In order to receive coverage for these types of medical services, you will need to add a Medicare Part D policy onto your plan or choose a Medicare Advantage (Part C) plan.

Medigap policies are “rated” according to a variety of factors, all of which can influence how much you pay for your plan premium.

Community-rated (no age-rated)

Community-rated Medigap policies charge the same monthly premium regardless of your age. The monthly premium may change because of outside factors such as inflation, but it will never change based on your age.

Issue-age-rated (entry age-rated)

Issue-age-rated Medigap policies charge different premium amounts depending on your age when you purchased the policy. Generally, premiums are less expensive if you purchase a Medigap policy when you’re older.


Attained-age-rated Medigap policies charge higher premiums as you age, and your monthly premium amount is determined based on your age. Unlike issue-age-rated policies, these types become more expensive as you get older.

Other factors

Only 4 states offer Medicare beneficiaries guaranteed access to Medigap policies, regardless of health status.

In other states, if you have a preexisting health condition, you may be charged a higher premium for your Medigap policy.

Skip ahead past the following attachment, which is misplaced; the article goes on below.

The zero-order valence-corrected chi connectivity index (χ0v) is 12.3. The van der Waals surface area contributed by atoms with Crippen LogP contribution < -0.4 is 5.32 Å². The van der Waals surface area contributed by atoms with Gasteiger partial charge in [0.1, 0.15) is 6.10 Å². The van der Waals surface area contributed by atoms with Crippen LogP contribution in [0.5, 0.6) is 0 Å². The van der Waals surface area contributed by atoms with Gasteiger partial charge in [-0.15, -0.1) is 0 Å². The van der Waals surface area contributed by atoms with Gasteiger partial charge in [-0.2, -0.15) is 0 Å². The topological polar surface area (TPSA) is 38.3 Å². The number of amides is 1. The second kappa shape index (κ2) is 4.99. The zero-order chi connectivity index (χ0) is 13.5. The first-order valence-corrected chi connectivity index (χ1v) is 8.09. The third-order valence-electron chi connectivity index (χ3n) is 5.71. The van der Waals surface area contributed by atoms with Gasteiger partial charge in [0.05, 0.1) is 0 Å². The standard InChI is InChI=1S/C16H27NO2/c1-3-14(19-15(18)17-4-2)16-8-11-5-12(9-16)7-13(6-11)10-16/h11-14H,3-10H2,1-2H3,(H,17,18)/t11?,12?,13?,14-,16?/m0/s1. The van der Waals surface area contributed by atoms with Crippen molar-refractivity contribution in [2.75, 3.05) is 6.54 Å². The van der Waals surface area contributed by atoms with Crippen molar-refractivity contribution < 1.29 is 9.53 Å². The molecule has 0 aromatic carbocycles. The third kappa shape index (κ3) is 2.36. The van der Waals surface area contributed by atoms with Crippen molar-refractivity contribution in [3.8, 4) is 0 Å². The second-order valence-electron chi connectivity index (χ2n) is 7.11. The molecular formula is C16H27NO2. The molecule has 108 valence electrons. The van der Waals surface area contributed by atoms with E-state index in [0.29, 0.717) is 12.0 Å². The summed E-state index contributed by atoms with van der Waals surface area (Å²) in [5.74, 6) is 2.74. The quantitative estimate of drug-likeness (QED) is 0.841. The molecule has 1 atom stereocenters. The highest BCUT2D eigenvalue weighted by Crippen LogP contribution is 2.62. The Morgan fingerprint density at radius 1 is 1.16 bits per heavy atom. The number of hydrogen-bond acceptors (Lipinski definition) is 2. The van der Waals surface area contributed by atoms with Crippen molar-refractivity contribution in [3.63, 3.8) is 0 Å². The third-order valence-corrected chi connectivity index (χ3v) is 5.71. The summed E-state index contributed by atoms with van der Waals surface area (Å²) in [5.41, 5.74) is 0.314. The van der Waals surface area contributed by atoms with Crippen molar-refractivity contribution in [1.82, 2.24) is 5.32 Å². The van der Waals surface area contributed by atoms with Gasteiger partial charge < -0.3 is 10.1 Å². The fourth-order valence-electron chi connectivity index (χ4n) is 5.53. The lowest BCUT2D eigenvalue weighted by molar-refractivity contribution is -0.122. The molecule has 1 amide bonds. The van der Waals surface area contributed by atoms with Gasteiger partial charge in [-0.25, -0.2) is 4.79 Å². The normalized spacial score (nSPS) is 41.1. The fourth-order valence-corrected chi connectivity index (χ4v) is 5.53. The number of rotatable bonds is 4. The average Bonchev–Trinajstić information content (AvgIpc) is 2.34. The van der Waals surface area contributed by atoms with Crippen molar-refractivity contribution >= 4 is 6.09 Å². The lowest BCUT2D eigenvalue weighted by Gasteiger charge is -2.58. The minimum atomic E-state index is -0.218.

If your Medicare plan doesn’t already cover foreign travel, the following Medigap plans will cover 80 percent of your emergency healthcare services when you are traveling outside the United States:

  • C
  • D
  • F
  • G
  • M
  • N

In addition, although plans E, H, I, and J are no longer sold, they also cover travel-related health care expenses if you’re already enrolled in them.

Before a Medigap policy will pay out for foreign travel emergency costs, you will first need to pay a $250 deductible out-of-pocket. Your Medigap policy will then pay 80 percent of your emergency medical costs, up to a lifetime limit of $50,000.

It’s important to note that a Medigap policy will only pay for these types of fees if the policy begins during the first 60 days of your trip.

There are multiple enrollment periods for Medicare plans, but there are only specific enrollment periods for adding a Medigap policy to your plan. Pay close attention to the following enrollment dates:

  • Initial enrollment period. You are eligible to apply for a Medicare plan, and thus add a Medigap policy, during the 3 months before, 3 months after, and month of your 65th birthday.